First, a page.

- Absence of a “hands on” experience: Online classes make it hard and sometimes impossible to utilize the tools and equipment that you need to become a successful music producer. Being physically interactive with your environment in order to best learn about music is stated best by Carvin Haggins, a Grammy-nominated producer. Carvin Haggins has said “What type of experience is needed when coming into the industry? I am a firm believer that you have to do it and be hands on. You have to do it. The books can tell you some things and the knowledge is great. It’s a great foundation. Don’t throw that away, but when you sit in front of these speakers and you touch Pro Tools, your ears are going to tell you something different.”
- Higher dropout rate: Online institutions have a higher dropout rate. A reason for this is that people tend to be less disciplined when it comes to finishing online courses than completing a school that they physically go to. Furthermore, going to a on campus schools makes you more accountable, partly due to not wanting to disappoint your teachers and peers that you have face to face interactions with.
- Networking: To be successful in music it is a must to make connections with like minded individuals as well as people that are already working in the industry. When you go to a school that’s focus is music you are placed in an environment that is aim is to create a community of individuals with the same passion. This in return fosters your own growth and passion. When you are taking courses online it is easy to lack inspiration by not having the opportunities for socializing and developing lifelong relationships with individuals that would help you get further in your field.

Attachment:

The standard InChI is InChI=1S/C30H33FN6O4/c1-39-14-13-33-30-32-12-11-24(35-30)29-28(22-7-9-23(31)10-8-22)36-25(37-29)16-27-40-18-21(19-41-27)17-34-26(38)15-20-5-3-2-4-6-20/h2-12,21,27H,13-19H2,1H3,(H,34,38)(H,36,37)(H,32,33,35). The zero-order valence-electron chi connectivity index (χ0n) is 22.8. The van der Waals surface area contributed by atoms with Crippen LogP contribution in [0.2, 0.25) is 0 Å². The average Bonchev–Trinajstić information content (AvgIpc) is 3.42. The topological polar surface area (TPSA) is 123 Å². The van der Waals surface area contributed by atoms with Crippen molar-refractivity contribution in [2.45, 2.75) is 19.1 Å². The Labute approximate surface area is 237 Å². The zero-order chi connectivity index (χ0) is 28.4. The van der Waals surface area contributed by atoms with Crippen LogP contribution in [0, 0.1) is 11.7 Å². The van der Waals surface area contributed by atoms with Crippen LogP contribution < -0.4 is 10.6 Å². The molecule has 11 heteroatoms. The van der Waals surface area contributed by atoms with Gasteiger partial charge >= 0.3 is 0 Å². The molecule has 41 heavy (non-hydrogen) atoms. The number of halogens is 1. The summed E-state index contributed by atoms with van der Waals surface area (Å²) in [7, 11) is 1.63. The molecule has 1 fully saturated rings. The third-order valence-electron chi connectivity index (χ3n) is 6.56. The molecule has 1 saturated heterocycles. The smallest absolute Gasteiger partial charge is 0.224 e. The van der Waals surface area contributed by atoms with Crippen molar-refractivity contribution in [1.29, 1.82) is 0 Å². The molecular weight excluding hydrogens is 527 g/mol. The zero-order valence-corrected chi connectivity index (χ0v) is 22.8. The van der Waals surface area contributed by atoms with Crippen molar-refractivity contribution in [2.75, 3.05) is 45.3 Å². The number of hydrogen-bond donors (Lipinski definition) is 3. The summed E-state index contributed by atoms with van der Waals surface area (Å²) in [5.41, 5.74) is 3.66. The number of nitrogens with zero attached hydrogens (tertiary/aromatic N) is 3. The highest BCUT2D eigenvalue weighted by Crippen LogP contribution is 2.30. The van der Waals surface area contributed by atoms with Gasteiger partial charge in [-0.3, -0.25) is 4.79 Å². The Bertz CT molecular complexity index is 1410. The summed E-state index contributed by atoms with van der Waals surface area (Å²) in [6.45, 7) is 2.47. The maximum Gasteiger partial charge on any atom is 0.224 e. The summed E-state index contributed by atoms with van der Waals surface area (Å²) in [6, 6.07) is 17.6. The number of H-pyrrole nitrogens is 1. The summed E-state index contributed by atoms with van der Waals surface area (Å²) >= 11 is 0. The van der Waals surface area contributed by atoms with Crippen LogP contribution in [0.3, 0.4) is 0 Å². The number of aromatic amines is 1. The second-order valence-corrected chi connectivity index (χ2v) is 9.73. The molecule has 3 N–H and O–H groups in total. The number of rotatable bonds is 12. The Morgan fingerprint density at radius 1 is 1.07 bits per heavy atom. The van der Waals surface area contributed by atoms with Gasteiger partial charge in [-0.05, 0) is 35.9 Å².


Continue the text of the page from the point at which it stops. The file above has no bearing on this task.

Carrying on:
- One size fits all: Online courses are not made with you in mind but rather they are created with the intention of profit and teaching the masses.They cannot teach to the individual because online classes lack the knowledge and understanding of one’s needs and wants from their teacher and their course work. Also, online teaching strategies are made for visual and solitary learners. Too often their coursework ignores the majority of us who learn based on social interaction, and need to have courses that engage us through verbal and kinesthetic approaches.
- Less time geared towards actually producing music: When taking online classes one has to dedicate more time to reading and written assignments, where on average online courses tend to be more work than that of on campus schools. With students focusing more on textbooks through online classes they will in return neglect their creative side of actually physically learning how to make and produce music.
- A need for guidance: When going to school it is hard to understand what courses one should take and what direction one should go in after they graduate. There is a lack of support when comes to online schools which leads to students struggling with what classes they should take to pursue their degree. Furthermore, students who take online classes lack direction when graduating because they do not have the guidance and relationships they need upon entering the workforce.
Choosing to go to a music production school is a great step towards actually living what many consider a dream job. Through the experience you’ll gain and the contacts in the industry you’ll meet, you can be confident that you will not only find a job once you graduate, but you’ll find one you’ll love.